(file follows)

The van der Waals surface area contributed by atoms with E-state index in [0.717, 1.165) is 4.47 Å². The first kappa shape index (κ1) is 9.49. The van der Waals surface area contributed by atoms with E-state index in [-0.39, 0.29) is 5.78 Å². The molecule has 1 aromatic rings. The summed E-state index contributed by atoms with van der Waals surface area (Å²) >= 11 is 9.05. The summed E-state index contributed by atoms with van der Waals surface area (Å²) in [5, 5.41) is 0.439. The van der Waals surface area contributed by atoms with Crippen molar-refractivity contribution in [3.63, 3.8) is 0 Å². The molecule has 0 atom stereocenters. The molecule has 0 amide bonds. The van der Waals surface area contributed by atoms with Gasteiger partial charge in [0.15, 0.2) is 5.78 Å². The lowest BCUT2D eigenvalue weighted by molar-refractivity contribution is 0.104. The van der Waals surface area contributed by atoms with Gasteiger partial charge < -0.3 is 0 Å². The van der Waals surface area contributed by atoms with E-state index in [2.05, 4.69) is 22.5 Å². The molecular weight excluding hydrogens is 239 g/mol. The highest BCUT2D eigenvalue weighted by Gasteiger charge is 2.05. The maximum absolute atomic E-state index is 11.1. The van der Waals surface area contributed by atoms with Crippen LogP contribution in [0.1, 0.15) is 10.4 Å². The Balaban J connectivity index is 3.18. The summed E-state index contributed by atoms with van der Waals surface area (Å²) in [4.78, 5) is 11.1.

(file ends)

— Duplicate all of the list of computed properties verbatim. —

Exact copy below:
The van der Waals surface area contributed by atoms with E-state index in [0.717, 1.165) is 4.47 Å². The first kappa shape index (κ1) is 9.49. The van der Waals surface area contributed by atoms with E-state index in [-0.39, 0.29) is 5.78 Å². The molecule has 1 aromatic rings. The summed E-state index contributed by atoms with van der Waals surface area (Å²) >= 11 is 9.05. The summed E-state index contributed by atoms with van der Waals surface area (Å²) in [5, 5.41) is 0.439. The van der Waals surface area contributed by atoms with Crippen molar-refractivity contribution in [3.63, 3.8) is 0 Å². The molecule has 0 atom stereocenters. The molecule has 0 amide bonds. The van der Waals surface area contributed by atoms with Gasteiger partial charge in [0.15, 0.2) is 5.78 Å². The lowest BCUT2D eigenvalue weighted by molar-refractivity contribution is 0.104. The van der Waals surface area contributed by atoms with Gasteiger partial charge < -0.3 is 0 Å². The van der Waals surface area contributed by atoms with E-state index in [2.05, 4.69) is 22.5 Å². The molecular weight excluding hydrogens is 239 g/mol. The highest BCUT2D eigenvalue weighted by Gasteiger charge is 2.05. The maximum absolute atomic E-state index is 11.1. The van der Waals surface area contributed by atoms with Crippen LogP contribution in [0.1, 0.15) is 10.4 Å². The Balaban J connectivity index is 3.18. The summed E-state index contributed by atoms with van der Waals surface area (Å²) in [4.78, 5) is 11.1.